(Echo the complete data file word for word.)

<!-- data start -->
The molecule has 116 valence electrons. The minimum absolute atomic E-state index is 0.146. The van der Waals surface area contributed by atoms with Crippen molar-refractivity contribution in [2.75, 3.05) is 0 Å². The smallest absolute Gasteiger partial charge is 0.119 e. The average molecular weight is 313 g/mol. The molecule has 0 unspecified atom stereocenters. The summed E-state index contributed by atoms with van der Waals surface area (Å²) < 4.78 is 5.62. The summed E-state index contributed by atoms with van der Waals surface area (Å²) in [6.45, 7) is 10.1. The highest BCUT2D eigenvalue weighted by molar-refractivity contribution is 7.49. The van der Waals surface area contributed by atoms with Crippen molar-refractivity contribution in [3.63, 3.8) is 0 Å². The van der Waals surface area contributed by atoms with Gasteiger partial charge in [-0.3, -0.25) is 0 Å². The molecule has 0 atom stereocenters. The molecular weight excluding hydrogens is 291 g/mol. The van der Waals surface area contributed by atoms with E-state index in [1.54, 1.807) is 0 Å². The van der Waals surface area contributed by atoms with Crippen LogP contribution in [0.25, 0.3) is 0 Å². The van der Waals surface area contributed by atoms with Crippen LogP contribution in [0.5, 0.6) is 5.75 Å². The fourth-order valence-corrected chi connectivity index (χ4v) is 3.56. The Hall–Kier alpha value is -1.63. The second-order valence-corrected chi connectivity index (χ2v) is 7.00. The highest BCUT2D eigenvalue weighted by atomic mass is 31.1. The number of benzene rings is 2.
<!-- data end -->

The molecule has 116 valence electrons. The minimum absolute atomic E-state index is 0.146. The van der Waals surface area contributed by atoms with Crippen molar-refractivity contribution in [2.75, 3.05) is 0 Å². The smallest absolute Gasteiger partial charge is 0.119 e. The average molecular weight is 313 g/mol. The molecule has 0 unspecified atom stereocenters. The summed E-state index contributed by atoms with van der Waals surface area (Å²) < 4.78 is 5.62. The summed E-state index contributed by atoms with van der Waals surface area (Å²) in [6.45, 7) is 10.1. The highest BCUT2D eigenvalue weighted by molar-refractivity contribution is 7.49. The van der Waals surface area contributed by atoms with Crippen molar-refractivity contribution in [3.63, 3.8) is 0 Å². The van der Waals surface area contributed by atoms with Gasteiger partial charge in [-0.3, -0.25) is 0 Å². The molecule has 0 atom stereocenters. The molecular weight excluding hydrogens is 291 g/mol. The van der Waals surface area contributed by atoms with E-state index in [1.54, 1.807) is 0 Å². The van der Waals surface area contributed by atoms with Crippen LogP contribution in [0.25, 0.3) is 0 Å². The van der Waals surface area contributed by atoms with Crippen LogP contribution in [0.5, 0.6) is 5.75 Å². The fourth-order valence-corrected chi connectivity index (χ4v) is 3.56. The Hall–Kier alpha value is -1.63. The second-order valence-corrected chi connectivity index (χ2v) is 7.00. The highest BCUT2D eigenvalue weighted by atomic mass is 31.1. The number of benzene rings is 2.